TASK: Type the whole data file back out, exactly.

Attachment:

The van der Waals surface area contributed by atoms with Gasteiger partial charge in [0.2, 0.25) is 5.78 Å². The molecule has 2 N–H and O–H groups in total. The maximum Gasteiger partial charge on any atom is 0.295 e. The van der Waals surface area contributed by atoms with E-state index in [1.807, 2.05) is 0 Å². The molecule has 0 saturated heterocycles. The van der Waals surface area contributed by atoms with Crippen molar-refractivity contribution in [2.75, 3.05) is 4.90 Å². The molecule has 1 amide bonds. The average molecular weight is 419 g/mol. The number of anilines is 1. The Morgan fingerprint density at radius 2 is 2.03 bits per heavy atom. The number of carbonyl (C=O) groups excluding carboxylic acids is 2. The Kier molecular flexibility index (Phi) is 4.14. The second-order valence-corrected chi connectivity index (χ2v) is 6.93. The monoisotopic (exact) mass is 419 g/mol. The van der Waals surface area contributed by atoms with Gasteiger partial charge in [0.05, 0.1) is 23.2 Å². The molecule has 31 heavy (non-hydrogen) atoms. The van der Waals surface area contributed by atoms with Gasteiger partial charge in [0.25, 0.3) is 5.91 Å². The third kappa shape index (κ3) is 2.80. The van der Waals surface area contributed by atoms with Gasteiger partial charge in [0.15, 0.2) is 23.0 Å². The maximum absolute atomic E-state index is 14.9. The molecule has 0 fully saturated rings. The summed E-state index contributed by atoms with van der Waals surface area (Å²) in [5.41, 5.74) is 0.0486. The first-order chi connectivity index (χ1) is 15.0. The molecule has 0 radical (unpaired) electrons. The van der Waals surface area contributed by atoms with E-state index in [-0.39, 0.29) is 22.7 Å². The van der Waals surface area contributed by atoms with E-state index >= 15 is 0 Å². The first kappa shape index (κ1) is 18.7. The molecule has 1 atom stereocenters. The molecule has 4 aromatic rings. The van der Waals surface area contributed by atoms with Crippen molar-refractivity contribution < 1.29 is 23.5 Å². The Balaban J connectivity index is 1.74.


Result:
The van der Waals surface area contributed by atoms with Gasteiger partial charge in [0.2, 0.25) is 5.78 Å². The molecule has 2 N–H and O–H groups in total. The maximum Gasteiger partial charge on any atom is 0.295 e. The van der Waals surface area contributed by atoms with E-state index in [1.807, 2.05) is 0 Å². The molecule has 0 saturated heterocycles. The van der Waals surface area contributed by atoms with Crippen molar-refractivity contribution in [2.75, 3.05) is 4.90 Å². The molecule has 1 amide bonds. The average molecular weight is 419 g/mol. The number of anilines is 1. The Morgan fingerprint density at radius 2 is 2.03 bits per heavy atom. The number of carbonyl (C=O) groups excluding carboxylic acids is 2. The Kier molecular flexibility index (Phi) is 4.14. The second-order valence-corrected chi connectivity index (χ2v) is 6.93. The monoisotopic (exact) mass is 419 g/mol. The van der Waals surface area contributed by atoms with Gasteiger partial charge in [0.05, 0.1) is 23.2 Å². The molecule has 31 heavy (non-hydrogen) atoms. The van der Waals surface area contributed by atoms with Gasteiger partial charge in [0.25, 0.3) is 5.91 Å². The third kappa shape index (κ3) is 2.80. The van der Waals surface area contributed by atoms with Gasteiger partial charge in [0.15, 0.2) is 23.0 Å². The maximum absolute atomic E-state index is 14.9. The molecule has 0 fully saturated rings. The summed E-state index contributed by atoms with van der Waals surface area (Å²) in [5.41, 5.74) is 0.0486. The first-order chi connectivity index (χ1) is 15.0. The molecule has 0 radical (unpaired) electrons. The van der Waals surface area contributed by atoms with E-state index in [-0.39, 0.29) is 22.7 Å². The van der Waals surface area contributed by atoms with E-state index >= 15 is 0 Å². The first kappa shape index (κ1) is 18.7. The molecule has 1 atom stereocenters. The molecule has 4 aromatic rings. The van der Waals surface area contributed by atoms with Crippen molar-refractivity contribution < 1.29 is 23.5 Å². The Balaban J connectivity index is 1.74.